Archive for the ‘Kitchen Staples’ Category

Vegan Shopping List 101

October 4, 2011

New to veganism? Make sure you don’t burn out on sugar, carbs, and soy by using this basic shopping list as a guide at the grocery store. Starred items should be staples:

Greens need to be a significant portion of  your diet for fiber, iron, calcium, detox, and alkalinity. Start with these, and try eating 2 salads a day:
-*kale (especially dino and curly)
-*romaine (counts as a deep green!)
-*parsley or cilantro
-green onions

You NEED good fats. They carry 9 cal/g while proteins and carbs have 4. This means sustained energy, plus hormone support, and essential nutrients.
-*organic, cold-pressed olive oil
-organic, cold-pressed flax/hemp oil
-*raw nuts & seeds  (almonds, cashews, sunflower, pumpkin)
-*avocado (eat as many as you want a day)

FRUITS (sweet, non-sweet, and fatty):
With seeds is best. Seedless=hybridized.

-*olives (sundried best, not in a can)
-*cacao (raw chocolate: look for powder, nibs, or whole beans)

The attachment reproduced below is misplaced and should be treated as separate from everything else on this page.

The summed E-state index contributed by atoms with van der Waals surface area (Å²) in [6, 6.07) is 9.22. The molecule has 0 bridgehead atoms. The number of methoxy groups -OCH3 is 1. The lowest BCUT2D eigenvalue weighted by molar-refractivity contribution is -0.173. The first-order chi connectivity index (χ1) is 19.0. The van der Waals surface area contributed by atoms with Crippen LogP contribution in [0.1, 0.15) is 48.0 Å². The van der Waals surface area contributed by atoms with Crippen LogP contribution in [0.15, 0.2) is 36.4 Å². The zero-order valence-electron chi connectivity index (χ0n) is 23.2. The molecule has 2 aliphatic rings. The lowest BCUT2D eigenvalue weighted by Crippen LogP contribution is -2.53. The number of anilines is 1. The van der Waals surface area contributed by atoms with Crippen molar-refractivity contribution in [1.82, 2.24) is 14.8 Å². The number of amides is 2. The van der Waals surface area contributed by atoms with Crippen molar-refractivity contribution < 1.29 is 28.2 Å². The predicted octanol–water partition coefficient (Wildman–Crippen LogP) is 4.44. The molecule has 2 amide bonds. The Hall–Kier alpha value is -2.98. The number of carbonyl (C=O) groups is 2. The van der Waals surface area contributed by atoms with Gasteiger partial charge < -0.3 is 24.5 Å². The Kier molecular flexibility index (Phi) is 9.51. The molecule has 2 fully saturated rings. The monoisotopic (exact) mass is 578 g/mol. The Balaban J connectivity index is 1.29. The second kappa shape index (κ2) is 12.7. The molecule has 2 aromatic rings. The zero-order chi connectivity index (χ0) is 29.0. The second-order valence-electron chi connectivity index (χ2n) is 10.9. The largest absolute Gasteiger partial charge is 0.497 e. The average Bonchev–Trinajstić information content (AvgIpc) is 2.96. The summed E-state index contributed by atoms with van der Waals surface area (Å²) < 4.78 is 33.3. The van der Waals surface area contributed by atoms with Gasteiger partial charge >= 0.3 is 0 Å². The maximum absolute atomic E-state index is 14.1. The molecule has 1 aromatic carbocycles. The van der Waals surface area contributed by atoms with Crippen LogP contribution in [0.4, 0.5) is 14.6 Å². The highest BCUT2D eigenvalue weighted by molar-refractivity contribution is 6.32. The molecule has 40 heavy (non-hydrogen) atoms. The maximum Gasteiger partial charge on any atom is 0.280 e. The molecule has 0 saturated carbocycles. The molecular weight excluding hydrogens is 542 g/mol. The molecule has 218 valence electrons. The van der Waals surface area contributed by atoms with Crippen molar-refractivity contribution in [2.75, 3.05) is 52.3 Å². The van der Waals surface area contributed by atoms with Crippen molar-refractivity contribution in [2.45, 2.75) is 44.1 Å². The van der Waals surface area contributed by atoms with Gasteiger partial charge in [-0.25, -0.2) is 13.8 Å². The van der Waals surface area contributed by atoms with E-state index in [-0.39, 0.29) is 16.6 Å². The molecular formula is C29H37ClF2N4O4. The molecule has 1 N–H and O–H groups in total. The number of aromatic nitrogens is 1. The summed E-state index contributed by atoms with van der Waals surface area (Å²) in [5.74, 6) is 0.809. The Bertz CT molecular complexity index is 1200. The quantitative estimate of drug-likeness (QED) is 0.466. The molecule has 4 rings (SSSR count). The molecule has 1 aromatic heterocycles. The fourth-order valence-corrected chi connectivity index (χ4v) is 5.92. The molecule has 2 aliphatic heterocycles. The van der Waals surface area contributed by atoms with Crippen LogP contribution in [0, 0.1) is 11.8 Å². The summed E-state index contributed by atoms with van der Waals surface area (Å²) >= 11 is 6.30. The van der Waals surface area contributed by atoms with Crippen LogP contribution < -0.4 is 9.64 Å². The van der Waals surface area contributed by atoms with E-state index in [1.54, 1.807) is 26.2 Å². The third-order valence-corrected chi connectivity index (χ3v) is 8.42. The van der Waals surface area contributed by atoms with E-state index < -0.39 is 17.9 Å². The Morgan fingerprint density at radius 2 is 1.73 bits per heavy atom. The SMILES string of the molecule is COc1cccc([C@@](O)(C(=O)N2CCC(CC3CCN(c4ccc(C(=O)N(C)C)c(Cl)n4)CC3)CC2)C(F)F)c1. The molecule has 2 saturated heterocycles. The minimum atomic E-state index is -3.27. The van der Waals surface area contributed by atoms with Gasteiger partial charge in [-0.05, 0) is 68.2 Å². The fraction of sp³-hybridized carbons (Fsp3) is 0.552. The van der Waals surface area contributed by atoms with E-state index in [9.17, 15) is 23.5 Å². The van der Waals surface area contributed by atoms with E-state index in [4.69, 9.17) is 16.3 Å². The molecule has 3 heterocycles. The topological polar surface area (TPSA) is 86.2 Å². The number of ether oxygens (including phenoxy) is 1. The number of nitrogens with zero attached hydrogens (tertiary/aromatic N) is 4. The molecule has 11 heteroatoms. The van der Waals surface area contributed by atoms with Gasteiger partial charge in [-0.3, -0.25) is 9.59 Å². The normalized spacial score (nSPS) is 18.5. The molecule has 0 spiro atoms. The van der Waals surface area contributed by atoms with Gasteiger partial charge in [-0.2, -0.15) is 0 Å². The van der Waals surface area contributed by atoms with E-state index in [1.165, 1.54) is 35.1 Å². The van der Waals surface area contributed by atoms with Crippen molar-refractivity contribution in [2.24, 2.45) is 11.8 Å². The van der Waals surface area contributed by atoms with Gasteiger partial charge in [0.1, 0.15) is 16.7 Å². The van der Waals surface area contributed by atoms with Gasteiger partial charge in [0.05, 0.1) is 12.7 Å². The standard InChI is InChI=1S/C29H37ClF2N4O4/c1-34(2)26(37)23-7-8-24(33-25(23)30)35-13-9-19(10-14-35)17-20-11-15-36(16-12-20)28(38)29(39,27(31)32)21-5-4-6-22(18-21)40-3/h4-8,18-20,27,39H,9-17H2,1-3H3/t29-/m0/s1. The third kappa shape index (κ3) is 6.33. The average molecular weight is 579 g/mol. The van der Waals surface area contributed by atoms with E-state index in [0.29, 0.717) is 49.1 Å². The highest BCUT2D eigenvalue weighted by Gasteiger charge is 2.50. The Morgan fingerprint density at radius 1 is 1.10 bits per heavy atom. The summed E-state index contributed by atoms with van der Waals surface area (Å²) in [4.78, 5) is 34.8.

-all berries (don’t forget dried goji berries)
-oranges, grapefruit (and eat your citrus seeds, too!)

-*hemp (seeds, powder; contains essential fatty acids; sprinkle on salads or blend in smoothies)
-*hummus (so many kinds! Become a connoiseur)
-*raw almond butter
-*raw nuts and seeds (almonds, cashews, pumpkin, sunflower)
-*nori sheets

When buying carbs, look for sprouted grain breads or tortillas, sometimes in the cold section. Our favorites:
-*Ezekiel sprouted grain tortillas (best toasty…we spin/flip ours over our stove’s open flame, ready in seconds to be filled with hummus, greens, olive oil, and sea salt)
-*Ezekiel sprouted grain bread (so many kinds)
-rice (brown is more nutritious, but also more glutenous than basmati white)

You may as well start now!  These are essential for building good bacteria in the gut, especially B12. Find these in the cold section:
-raw sauerkraut (throw in a nori wrap with avocado, Vegenaise, greens, and salt!)
-raw kimchi
-Bio-K non-dairy “yogurt” (expensive, but do it once in a while)
-kombucha drinks
-coconut kefir (all you need is a TBS/day)

-dark chocolate bars

-*Nutritional yeast (great for B12. Use like you would parmesan, or in salads and soups for that extra hearty flavor. We put this on everything)
-*Braggs Aminos (every health food store has it. Savory salty flavor; easiest salad dressing: olive oil, Braggs, nutritional yeast)